With organic sales growth of 7.7% in Q1 2021, Nestlé has continued to thrive during the pandemic. The food manufacturing giant has also continued to diversify, notably in the vitamins market.
However some of the biggest changes have been witnessed in the firm’s workforce. The pandemic has forced this traditionally ‘in-office’ company to embrace new ways of working and rethink the structure of its teams.
As Paul Steadman, head of human resources for Nestlé’s UK business units explains, this has obliged the company to demand new skills of its leaders – and adapt its approach to recruiting top talent.
“There’s a lot of talk about disruption,” says Paul Steadman. “But for us, disruptive environments can be quite intimidating.
“We want people to be able to thrive in disruption. If we want to innovate in this climate, we’ve got to be able to challenge assumptions and status quos – even if they’ve only just been coined. When we’re recruiting, these abilities are probably going to be more indicative of a person’s ability to succeed than any particular skill set that they come with.”
With this briefest of synopses, Paul encapsulates his company’s approach to hiring- and, in particular, leadership recruitment.
Founded in the 1860s, Nestlé has over 350 factories worldwide. Like all manufacturing enterprises, it has traditionally been an ‘in-person’ organisation; in the UK, for example, activity has been driven by two key hubs, one near Gatwick airport and the other in York. However, the pandemic has forced a major rethink.
Although many employees were enjoying some form of flexible working before Covid-19, the pandemic has taken this into overdrive (in fact, the number of desks at some key sites is dropping around 50%). And while two-thirds of the workforce have continued to work in factories and distribution centres out of necessity, the remaining third has embraced some form of remote working.
Rather than try to stymie these inevitable changes, Paul and his colleagues have taken the opportunity to create a more enlightened approach to work. There are no fixed contracts governing the amount of time that colleagues will spend in the office. Staff are, in theory at least, free to work from anywhere in the UK, provided they are productive and continuously connected.
Additionally, the old idea of the office as a place of hierarchy and confinement has gone, forever. In Paul’s words, it is now a fulcrum for connection and learning; team members will come because of incentive, rather than obligation.
This new way of working is underpinned by technology. Hot-desking has been introduced, enabled by an app – which enables colleagues to book a desk before they even arrive at the office. Another app allows colleagues to order food in a way that is socially distanced and safe.
As time goes on, this move towards tech-enabled freedom will continue. “We will continually leverage app-based technology to allow people to take the decisions about where they will best be productive in real-time,” Paul says. “That’s definitely the way forward.”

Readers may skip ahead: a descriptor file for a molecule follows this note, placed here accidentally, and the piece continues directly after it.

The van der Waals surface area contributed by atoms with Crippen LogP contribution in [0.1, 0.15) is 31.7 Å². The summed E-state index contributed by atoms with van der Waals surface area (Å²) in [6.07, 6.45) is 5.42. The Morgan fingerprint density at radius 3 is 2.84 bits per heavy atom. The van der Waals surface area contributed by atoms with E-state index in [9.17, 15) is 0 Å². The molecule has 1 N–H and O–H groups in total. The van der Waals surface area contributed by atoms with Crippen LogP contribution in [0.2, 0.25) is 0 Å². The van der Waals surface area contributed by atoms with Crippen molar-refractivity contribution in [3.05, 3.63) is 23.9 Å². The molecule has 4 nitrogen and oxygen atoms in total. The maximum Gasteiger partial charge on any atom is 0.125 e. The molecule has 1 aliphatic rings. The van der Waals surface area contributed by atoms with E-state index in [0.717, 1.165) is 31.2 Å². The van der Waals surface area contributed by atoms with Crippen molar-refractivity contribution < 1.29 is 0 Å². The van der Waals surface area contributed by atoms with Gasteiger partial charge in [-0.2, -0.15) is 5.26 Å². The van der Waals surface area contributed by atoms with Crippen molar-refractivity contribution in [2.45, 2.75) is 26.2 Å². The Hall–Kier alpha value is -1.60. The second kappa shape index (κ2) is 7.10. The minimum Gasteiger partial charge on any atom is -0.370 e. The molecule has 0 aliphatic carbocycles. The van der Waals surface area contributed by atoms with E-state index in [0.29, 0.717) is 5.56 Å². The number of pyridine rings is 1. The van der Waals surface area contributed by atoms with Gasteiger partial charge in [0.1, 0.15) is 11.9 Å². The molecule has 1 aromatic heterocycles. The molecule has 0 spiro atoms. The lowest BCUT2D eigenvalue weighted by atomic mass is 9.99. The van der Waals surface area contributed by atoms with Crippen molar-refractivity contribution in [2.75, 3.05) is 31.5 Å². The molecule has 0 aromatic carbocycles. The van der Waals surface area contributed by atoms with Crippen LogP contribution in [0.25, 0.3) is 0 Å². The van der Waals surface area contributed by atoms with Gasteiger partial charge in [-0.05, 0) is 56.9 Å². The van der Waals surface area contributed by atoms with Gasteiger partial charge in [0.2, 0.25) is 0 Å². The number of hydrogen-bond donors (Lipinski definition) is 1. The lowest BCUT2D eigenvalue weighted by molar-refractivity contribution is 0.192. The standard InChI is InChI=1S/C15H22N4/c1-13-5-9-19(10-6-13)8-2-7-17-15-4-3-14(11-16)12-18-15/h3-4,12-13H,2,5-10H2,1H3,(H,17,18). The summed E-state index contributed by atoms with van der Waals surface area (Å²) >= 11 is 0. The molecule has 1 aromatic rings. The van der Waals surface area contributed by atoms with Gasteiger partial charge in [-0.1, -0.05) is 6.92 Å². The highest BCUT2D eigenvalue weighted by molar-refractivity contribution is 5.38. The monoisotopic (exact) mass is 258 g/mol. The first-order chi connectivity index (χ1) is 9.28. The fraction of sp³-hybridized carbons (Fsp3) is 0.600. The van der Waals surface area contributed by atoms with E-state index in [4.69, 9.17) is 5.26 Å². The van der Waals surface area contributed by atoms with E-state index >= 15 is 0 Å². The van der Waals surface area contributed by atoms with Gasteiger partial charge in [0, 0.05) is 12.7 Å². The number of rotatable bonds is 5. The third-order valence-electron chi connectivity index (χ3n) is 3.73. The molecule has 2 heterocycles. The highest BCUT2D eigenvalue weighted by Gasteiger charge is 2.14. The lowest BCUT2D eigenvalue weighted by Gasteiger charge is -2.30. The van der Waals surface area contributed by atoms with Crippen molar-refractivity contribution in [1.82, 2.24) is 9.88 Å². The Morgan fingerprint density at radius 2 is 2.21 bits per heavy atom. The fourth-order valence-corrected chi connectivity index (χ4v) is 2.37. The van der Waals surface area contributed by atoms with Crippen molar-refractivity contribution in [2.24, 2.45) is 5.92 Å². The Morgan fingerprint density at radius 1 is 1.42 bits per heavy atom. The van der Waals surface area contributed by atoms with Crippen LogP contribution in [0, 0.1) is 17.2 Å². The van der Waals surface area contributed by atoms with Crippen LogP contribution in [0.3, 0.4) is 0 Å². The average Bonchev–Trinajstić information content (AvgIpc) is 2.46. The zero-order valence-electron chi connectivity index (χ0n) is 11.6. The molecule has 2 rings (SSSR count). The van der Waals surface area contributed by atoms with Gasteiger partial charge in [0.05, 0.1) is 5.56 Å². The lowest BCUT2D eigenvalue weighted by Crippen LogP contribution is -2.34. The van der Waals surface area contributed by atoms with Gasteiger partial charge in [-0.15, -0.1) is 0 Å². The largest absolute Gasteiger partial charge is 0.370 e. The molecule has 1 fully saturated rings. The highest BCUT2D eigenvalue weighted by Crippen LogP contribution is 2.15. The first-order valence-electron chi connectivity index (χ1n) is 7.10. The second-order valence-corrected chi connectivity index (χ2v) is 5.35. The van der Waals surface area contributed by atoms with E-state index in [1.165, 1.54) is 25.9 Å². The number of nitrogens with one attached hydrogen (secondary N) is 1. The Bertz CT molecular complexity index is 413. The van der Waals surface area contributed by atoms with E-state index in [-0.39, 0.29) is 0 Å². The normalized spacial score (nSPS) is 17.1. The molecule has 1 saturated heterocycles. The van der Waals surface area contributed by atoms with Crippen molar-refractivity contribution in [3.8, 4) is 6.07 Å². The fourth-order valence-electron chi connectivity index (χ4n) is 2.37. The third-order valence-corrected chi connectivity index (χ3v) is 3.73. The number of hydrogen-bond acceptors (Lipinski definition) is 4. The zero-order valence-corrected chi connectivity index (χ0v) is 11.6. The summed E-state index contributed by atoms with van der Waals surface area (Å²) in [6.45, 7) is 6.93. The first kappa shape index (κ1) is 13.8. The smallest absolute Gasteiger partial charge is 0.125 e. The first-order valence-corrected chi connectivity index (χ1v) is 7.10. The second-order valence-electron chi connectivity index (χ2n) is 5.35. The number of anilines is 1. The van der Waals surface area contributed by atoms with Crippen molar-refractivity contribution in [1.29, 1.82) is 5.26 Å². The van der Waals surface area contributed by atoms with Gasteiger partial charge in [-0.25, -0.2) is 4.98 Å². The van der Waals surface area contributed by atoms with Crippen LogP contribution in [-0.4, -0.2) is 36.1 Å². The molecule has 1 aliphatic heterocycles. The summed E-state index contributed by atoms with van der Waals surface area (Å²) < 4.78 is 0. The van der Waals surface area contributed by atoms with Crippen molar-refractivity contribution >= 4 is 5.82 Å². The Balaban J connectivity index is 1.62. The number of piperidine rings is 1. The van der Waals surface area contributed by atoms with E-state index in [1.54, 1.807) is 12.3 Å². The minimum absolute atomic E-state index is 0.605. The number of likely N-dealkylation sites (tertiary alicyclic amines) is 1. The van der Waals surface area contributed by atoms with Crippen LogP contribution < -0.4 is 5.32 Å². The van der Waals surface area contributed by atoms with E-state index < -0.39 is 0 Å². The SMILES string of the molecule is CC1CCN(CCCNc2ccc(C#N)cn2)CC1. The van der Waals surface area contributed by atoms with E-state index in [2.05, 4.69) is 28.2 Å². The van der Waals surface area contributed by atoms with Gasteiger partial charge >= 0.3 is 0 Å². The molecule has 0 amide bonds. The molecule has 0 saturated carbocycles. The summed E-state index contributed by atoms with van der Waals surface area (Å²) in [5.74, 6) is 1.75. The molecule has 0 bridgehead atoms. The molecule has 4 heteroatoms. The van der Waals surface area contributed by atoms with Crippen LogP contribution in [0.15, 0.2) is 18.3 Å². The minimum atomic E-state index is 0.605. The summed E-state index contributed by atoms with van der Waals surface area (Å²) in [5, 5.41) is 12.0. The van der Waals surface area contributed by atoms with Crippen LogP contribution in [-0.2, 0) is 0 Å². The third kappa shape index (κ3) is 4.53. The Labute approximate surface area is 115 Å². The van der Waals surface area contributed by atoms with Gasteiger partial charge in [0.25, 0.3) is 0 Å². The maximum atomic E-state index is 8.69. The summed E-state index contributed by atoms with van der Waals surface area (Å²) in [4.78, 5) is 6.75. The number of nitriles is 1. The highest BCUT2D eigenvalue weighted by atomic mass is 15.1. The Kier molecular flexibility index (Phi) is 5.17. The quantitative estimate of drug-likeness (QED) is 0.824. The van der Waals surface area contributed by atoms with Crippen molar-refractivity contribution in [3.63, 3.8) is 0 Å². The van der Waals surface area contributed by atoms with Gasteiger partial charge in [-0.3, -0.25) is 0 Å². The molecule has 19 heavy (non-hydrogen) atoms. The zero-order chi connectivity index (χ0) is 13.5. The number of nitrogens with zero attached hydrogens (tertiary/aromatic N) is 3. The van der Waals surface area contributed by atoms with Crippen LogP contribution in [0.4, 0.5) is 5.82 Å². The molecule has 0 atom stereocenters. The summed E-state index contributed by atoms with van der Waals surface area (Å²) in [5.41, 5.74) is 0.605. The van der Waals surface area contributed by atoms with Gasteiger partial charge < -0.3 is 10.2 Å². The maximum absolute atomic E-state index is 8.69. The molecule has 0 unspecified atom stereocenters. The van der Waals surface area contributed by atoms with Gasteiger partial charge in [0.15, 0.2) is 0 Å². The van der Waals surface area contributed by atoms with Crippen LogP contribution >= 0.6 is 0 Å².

However, the model is founded on vital human values: trust, communication and collaboration.
Everything is about securing consensus; for example, teams are now encouraged to agree when they are going to be in the office together, so they can connect and collaborate. Soft skills, based on compassion rather than control, are more important than ever.
“With more flexibility comes the need for more explicit commitment to each other,” Paul says. “The pandemic has demonstrated the importance of high levels of empathy, emotional intelligence, of being able to have high-quality two-way conversations.”
A new approach to leadership
With this new approach to working comes new requirements for leaders. The old, didactic way of working, based on instruction and enforcement, is no longer valid. Nestlé, like many other companies, requires new, softer skills from its leaders.
“Inclusive leadership” is the term Paul uses to describe the altered approach. “You can have a diverse team but if you’re not inclusive, if people don’t feel they can be their true selves at work, you’ll lose them.
“We have put a big focus on psychological safety. We want individuals to not only be themselves but also to express an opinion, to learn, to be free to make mistakes without fear of retribution. Everyone wants to do the job right but you won’t do that all the time.
“You have to feel you’ve got permission to contribute ideas, even if that idea is not the one people move forward with. And it’s the permission to challenge… to challenge leaders, challenge people with more seniority or experience, or simply people who are seen as more powerful influencers in the business. They may be your peers, they may not be more senior, but they may be recognised as more powerful.
“The leader is fundamental to this. We need leaders who talk less and listen more, and are attuned to the needs of others, as well as keeping a high focus on achieving goals. Being aware of your blind spots means you are better able to work on them and you can allow for that in your interactions with others.”